Dogfish Head Jin
Dogfish Head Brewery– Milton, Delaware
Review and Pic by Jim Trotman
Well, I haven’t had their beer. I understand it is quite good and has loyal adherents, our buddy Harold for one. But I think I smell a vanity project. For one, calling the contents of the bottle gin would be a serious stretch, to call it “jin” is just being a little too cute.
Now, this isn’t so far off that it won’t find fans. I just have a wee problem with a gin that would list whole leaf hops as a botanical. Why they tossed cucumbers into the mix I have no idea. I’d never know if it wasn’t right there on the warning…. I mean label. Interesting note is the bottle shown on their website looks different. Maybe they changed things up somewhere in the batches. Why am I going on about the label? Because I think Russ wants me to crank out as least 250 words for these things. He’s never said that, I just imaging him saying it. That happens. Hang around with him enough and you’ll imagine he telling you stuff like that too.
Oddly, the one photo I made of the shows it mostly empty. Russ has some explaining to do. How did that much of it get drunk? I’m thinking this was its second appearance at a gathering.
There was a note of juniper, but not enough in my case to liven up this spirit.
But you may like it. After all, somebody out there claims to be a Jerry Lewis fan. So I’ve heard. I haven’t met one, but I’m sure they are out there.
Dogfish Head is made by the same people that brew Dogfish Head Ale’s in Rehoboth, Delaware – a beach town almost as nice as Nags Head.
Unfortunately their gin was not as big a a hit with me as their ales.
It was very smooth, with no burn, but it did have a hoppiness to it, which made me wonder if they share zany of the same equipment in their processes.
It was a little smoky and was not unpleasant, but I don’t think I’d drink it regularly, if at all.
I agree with my buddies—this is not really a gin that I would classify as such.
So, if you are a gin drinker, even one with a broader definition of what constitutes “gin” and possessed of a sense of adventure that has escaped these three old, traditional farts, this batch still doesn’t make the grade in our book.
Yet, I am going to disagree somewhat with my ‘partners in pursuit of gout and other alcohol related issues.”
Dogfish is first and foremost a highly recommended craft brewer that, at least on the East Coast, has broken out of the “boutique” category and become more of a commercial product–perhaps where Sam Adams was 15 years ago.
The brewery self-identifies itself as producing “off-centered ales for off-centered people.”
Why would we expect the gin, including the spelling, to be anything different?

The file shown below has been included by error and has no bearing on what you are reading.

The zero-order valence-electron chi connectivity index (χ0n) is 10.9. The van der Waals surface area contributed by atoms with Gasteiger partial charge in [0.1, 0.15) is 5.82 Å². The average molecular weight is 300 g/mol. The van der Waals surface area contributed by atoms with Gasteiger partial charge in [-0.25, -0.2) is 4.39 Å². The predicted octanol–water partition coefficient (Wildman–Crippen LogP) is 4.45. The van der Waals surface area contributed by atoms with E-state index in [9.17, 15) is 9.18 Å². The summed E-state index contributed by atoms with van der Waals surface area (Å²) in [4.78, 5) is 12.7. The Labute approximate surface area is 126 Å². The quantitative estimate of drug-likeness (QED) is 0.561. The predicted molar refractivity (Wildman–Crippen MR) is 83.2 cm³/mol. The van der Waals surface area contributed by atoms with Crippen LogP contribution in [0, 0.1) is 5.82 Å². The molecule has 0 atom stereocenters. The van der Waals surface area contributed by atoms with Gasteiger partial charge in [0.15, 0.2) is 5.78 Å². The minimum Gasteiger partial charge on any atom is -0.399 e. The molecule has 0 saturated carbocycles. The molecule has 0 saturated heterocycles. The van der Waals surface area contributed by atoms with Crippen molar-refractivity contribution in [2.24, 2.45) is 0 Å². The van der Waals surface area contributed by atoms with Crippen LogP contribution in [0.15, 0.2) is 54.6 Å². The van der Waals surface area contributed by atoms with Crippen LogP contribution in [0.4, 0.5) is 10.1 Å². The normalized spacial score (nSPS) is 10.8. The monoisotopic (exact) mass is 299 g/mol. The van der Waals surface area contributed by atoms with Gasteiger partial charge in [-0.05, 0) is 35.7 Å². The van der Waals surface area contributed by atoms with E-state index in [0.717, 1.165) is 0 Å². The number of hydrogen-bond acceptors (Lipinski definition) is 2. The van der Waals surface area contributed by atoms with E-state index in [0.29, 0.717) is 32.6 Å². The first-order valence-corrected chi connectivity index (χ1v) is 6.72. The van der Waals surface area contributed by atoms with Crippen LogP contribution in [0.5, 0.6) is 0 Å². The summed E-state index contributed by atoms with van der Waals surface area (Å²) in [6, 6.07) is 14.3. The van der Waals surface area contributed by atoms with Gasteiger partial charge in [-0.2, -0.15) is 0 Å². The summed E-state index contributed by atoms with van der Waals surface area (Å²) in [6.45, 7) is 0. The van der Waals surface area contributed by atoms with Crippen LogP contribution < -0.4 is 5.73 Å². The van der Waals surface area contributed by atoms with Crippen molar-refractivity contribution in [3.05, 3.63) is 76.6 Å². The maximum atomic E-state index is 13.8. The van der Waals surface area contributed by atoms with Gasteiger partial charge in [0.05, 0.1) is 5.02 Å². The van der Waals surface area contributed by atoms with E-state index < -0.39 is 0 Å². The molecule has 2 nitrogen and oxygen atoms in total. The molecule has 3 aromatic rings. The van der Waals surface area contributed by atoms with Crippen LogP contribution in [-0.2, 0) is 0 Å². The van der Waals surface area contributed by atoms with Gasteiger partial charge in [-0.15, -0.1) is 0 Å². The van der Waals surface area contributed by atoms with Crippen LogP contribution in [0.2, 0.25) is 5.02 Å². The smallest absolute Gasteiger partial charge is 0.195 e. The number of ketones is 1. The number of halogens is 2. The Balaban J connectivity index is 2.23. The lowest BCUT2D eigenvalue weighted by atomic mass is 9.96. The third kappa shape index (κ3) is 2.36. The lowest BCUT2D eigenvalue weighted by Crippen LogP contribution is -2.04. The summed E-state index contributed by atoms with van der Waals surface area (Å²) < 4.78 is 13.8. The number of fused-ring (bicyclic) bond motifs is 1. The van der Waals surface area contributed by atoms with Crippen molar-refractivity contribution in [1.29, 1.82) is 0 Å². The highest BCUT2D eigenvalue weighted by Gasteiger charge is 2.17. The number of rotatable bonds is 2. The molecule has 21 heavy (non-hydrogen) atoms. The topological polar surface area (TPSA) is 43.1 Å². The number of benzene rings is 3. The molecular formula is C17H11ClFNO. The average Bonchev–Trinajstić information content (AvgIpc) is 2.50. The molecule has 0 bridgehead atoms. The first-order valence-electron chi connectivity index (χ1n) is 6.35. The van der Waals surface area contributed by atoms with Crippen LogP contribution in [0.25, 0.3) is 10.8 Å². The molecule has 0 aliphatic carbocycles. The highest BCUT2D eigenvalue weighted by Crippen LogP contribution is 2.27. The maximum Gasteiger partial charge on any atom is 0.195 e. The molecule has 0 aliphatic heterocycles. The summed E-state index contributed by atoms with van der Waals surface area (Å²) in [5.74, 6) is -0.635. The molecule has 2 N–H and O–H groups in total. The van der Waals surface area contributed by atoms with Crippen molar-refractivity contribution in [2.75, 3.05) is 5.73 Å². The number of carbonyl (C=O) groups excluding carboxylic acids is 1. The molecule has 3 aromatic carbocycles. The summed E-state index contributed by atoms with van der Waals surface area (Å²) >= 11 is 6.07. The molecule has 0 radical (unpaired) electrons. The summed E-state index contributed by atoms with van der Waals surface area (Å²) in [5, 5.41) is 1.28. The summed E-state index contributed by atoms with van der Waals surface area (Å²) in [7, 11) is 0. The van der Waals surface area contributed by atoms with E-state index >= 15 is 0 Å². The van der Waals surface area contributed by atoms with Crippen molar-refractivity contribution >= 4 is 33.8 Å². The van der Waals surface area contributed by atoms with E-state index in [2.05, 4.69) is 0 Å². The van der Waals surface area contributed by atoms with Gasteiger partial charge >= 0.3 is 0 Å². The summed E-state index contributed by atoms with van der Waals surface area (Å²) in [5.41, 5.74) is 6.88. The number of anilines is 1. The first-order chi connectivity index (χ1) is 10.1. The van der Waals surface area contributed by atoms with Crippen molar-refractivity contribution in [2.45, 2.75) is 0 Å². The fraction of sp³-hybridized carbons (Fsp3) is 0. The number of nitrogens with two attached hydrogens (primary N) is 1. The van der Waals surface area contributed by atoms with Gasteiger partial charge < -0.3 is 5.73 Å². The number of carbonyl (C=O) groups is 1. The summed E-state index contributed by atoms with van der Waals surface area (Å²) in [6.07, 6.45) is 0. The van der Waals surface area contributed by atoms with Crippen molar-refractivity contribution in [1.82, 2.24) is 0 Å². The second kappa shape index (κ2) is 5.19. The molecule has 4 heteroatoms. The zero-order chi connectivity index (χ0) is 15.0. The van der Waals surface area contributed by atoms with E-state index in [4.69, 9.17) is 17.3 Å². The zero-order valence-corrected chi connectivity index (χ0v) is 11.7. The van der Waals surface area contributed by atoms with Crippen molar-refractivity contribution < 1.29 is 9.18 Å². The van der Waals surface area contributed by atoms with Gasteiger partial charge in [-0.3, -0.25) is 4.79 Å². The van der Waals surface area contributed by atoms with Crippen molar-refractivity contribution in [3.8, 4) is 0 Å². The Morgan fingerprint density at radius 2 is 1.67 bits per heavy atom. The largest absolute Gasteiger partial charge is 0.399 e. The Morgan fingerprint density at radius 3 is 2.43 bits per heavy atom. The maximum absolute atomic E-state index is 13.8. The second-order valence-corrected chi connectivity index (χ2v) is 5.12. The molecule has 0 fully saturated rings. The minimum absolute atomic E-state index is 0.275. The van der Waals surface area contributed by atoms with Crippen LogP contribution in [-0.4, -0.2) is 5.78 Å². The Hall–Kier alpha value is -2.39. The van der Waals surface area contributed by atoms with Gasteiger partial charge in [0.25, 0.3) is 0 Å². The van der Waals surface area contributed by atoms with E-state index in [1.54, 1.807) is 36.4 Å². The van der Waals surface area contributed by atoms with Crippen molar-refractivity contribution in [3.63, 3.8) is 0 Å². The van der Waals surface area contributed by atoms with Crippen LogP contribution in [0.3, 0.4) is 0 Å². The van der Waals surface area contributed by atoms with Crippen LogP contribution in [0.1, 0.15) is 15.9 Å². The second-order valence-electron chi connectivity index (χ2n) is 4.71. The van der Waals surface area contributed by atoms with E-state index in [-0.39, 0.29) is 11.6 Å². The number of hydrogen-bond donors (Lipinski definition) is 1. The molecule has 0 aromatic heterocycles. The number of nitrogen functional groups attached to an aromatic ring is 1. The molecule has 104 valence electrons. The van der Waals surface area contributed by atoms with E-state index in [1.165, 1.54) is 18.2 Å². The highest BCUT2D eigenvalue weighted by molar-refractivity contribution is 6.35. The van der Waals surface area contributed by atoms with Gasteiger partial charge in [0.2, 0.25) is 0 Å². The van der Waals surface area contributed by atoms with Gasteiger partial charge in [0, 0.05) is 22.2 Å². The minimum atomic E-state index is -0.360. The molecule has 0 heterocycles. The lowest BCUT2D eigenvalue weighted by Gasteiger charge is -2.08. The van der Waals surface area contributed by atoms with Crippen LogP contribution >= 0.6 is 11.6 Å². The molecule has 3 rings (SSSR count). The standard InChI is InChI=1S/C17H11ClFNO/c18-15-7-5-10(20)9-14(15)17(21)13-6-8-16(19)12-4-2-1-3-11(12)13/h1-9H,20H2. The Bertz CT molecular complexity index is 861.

Dogfish also follows another trend, which Jim noted peripherally in his review, something we have discerned in other craft distilleries.
The trend of which I speak is the tendency of a brewer, vintner, or distiller to expand into other genres of alcoholic beverages that center on their primary product.
Hence, we see grape growing producers, such as those in France, producing gins and vodka where grapes are the neutral sprit and after distillation…somehow retain their ‘notes’ in the allegedly neutral spirit and affect the other traditional botanicals.
When we reviewed White Tiger Gin, (http://gingents.com/uncategorized/white-tiger-gin/) and even TOPO Gin (http://gingents.com/uncategorized/topo-piedmont-gin-a-tar-heel-treat-for-russ/) we found these inclinations.
White Tiger’s Dark Corner Distillery emphasizes moonshine and bourbon and there was no escaping the fact that the wheat/corn mash base found its way into the gin.
TOPO, which makes one of the smoothest moonshine whiskey’s on the planet (I am sipping it now as I type this review) uses a wheat based neutral spirit that all three of us could detect in their gin–which resulted in mixed reviews from our little band of tasters.
Dogfish follows that trend: “A gin distilled with the following four botanicals: juniper berries, coriander seed, cucumbers & whole-leaf hops.”
All three of us would embrace juniper and coriander–traditional botanicals in the London Dry vein.
While Jim is not a fan of cucumber and I usually would reject such a radical introduction of a botanical, I actually love Hendrick’s Gin, where somehow the cucumber and juniper coexist in harmony.
And, in Colorado on a farm where pears, apples ands other citrus fruits abound, we found Cap Rock (http://gingents.com/uncategorized/cap-rock-colorado-organic-gin/) and a gin that tasted like apple cider.
Viva la difference. But please…just because you add some juniper into a spirit, let’s not call it gin (or ‘jin’). It may be a perfectly delectable spirit, but don’t call it gin.
In the case of Dogfish, the “whole-leaf hops” predominate, so call it an IPA spirit..too much alcohol content and the presence of distillation removes it, legally and otherwise from the
“beer” or “ale” category, but at the end of the day, Dogfish is an IPA in another dimension. That single botanical killed it for us.
It is not a gin!
And, for what it is worth, this “jin” is limited production, meaning Dogfish produces it irregularly and one is most likely to find it, if at all, while visiting the brewery/distillery in Delaware.